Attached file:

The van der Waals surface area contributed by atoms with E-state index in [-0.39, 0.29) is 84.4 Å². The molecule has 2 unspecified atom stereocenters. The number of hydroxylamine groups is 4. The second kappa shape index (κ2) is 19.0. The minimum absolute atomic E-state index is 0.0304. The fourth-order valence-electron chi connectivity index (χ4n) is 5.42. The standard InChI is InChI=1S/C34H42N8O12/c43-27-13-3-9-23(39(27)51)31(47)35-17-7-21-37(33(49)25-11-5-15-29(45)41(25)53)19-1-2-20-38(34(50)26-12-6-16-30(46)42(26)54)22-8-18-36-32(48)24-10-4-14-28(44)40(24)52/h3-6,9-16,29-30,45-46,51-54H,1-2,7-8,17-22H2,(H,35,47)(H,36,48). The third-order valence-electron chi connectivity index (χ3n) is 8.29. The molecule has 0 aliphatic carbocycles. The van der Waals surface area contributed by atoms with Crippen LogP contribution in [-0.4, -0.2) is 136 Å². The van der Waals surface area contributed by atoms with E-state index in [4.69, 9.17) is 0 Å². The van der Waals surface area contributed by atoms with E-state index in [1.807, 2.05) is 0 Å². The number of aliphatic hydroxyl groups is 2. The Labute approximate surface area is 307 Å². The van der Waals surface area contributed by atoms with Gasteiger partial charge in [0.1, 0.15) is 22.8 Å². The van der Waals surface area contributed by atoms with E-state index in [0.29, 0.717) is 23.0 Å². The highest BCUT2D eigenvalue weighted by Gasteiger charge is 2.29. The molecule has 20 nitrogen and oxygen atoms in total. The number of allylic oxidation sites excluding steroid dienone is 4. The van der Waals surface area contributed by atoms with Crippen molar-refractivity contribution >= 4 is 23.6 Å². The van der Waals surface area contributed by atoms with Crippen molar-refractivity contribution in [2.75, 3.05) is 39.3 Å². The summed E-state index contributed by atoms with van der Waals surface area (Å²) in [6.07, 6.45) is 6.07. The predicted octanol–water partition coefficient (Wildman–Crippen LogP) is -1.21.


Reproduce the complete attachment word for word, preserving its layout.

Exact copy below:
The van der Waals surface area contributed by atoms with E-state index in [-0.39, 0.29) is 84.4 Å². The molecule has 2 unspecified atom stereocenters. The number of hydroxylamine groups is 4. The second kappa shape index (κ2) is 19.0. The minimum absolute atomic E-state index is 0.0304. The fourth-order valence-electron chi connectivity index (χ4n) is 5.42. The standard InChI is InChI=1S/C34H42N8O12/c43-27-13-3-9-23(39(27)51)31(47)35-17-7-21-37(33(49)25-11-5-15-29(45)41(25)53)19-1-2-20-38(34(50)26-12-6-16-30(46)42(26)54)22-8-18-36-32(48)24-10-4-14-28(44)40(24)52/h3-6,9-16,29-30,45-46,51-54H,1-2,7-8,17-22H2,(H,35,47)(H,36,48). The third-order valence-electron chi connectivity index (χ3n) is 8.29. The molecule has 0 aliphatic carbocycles. The van der Waals surface area contributed by atoms with Crippen LogP contribution in [-0.4, -0.2) is 136 Å². The van der Waals surface area contributed by atoms with E-state index in [4.69, 9.17) is 0 Å². The van der Waals surface area contributed by atoms with E-state index in [1.807, 2.05) is 0 Å². The number of aliphatic hydroxyl groups is 2. The Labute approximate surface area is 307 Å². The van der Waals surface area contributed by atoms with Gasteiger partial charge in [0.1, 0.15) is 22.8 Å². The van der Waals surface area contributed by atoms with E-state index in [0.29, 0.717) is 23.0 Å². The highest BCUT2D eigenvalue weighted by Gasteiger charge is 2.29. The molecule has 20 nitrogen and oxygen atoms in total. The number of allylic oxidation sites excluding steroid dienone is 4. The van der Waals surface area contributed by atoms with Crippen molar-refractivity contribution >= 4 is 23.6 Å². The van der Waals surface area contributed by atoms with Crippen molar-refractivity contribution in [2.75, 3.05) is 39.3 Å². The summed E-state index contributed by atoms with van der Waals surface area (Å²) in [6.07, 6.45) is 6.07. The predicted octanol–water partition coefficient (Wildman–Crippen LogP) is -1.21.